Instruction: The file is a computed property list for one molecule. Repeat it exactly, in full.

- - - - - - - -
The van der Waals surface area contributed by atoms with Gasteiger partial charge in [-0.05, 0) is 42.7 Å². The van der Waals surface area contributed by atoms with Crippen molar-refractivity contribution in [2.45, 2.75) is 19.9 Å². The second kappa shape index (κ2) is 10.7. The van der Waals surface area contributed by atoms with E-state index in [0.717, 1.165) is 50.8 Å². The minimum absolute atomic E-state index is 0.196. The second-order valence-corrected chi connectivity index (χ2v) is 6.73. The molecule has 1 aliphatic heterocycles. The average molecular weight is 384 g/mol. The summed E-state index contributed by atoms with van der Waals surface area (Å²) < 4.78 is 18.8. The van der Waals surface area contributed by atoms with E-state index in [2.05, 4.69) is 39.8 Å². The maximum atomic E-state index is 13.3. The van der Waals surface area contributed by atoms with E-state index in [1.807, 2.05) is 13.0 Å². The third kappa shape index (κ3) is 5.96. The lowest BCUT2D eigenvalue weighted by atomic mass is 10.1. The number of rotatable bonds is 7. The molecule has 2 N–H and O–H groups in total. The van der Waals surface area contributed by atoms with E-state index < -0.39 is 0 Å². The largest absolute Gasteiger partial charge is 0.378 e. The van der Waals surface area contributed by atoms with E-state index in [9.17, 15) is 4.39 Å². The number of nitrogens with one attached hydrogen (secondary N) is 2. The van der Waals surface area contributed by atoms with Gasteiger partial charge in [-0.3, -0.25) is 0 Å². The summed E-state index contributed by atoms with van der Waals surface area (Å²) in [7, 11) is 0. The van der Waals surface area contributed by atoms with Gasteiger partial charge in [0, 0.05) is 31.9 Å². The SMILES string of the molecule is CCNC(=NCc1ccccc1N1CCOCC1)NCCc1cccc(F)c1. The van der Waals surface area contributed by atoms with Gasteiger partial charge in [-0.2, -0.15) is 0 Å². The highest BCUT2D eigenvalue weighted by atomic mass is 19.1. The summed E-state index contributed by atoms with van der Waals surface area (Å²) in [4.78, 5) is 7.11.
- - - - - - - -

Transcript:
The van der Waals surface area contributed by atoms with Gasteiger partial charge in [-0.05, 0) is 42.7 Å². The van der Waals surface area contributed by atoms with Crippen molar-refractivity contribution in [2.45, 2.75) is 19.9 Å². The second kappa shape index (κ2) is 10.7. The van der Waals surface area contributed by atoms with E-state index in [0.717, 1.165) is 50.8 Å². The minimum absolute atomic E-state index is 0.196. The second-order valence-corrected chi connectivity index (χ2v) is 6.73. The molecule has 1 aliphatic heterocycles. The average molecular weight is 384 g/mol. The summed E-state index contributed by atoms with van der Waals surface area (Å²) < 4.78 is 18.8. The van der Waals surface area contributed by atoms with E-state index in [2.05, 4.69) is 39.8 Å². The maximum atomic E-state index is 13.3. The van der Waals surface area contributed by atoms with E-state index in [1.807, 2.05) is 13.0 Å². The third kappa shape index (κ3) is 5.96. The lowest BCUT2D eigenvalue weighted by atomic mass is 10.1. The number of rotatable bonds is 7. The molecule has 2 N–H and O–H groups in total. The van der Waals surface area contributed by atoms with E-state index < -0.39 is 0 Å². The largest absolute Gasteiger partial charge is 0.378 e. The van der Waals surface area contributed by atoms with E-state index in [9.17, 15) is 4.39 Å². The number of nitrogens with one attached hydrogen (secondary N) is 2. The van der Waals surface area contributed by atoms with Gasteiger partial charge in [-0.3, -0.25) is 0 Å². The summed E-state index contributed by atoms with van der Waals surface area (Å²) in [7, 11) is 0. The van der Waals surface area contributed by atoms with Gasteiger partial charge in [0, 0.05) is 31.9 Å². The SMILES string of the molecule is CCNC(=NCc1ccccc1N1CCOCC1)NCCc1cccc(F)c1. The van der Waals surface area contributed by atoms with Gasteiger partial charge in [-0.2, -0.15) is 0 Å². The highest BCUT2D eigenvalue weighted by atomic mass is 19.1. The summed E-state index contributed by atoms with van der Waals surface area (Å²) in [4.78, 5) is 7.11.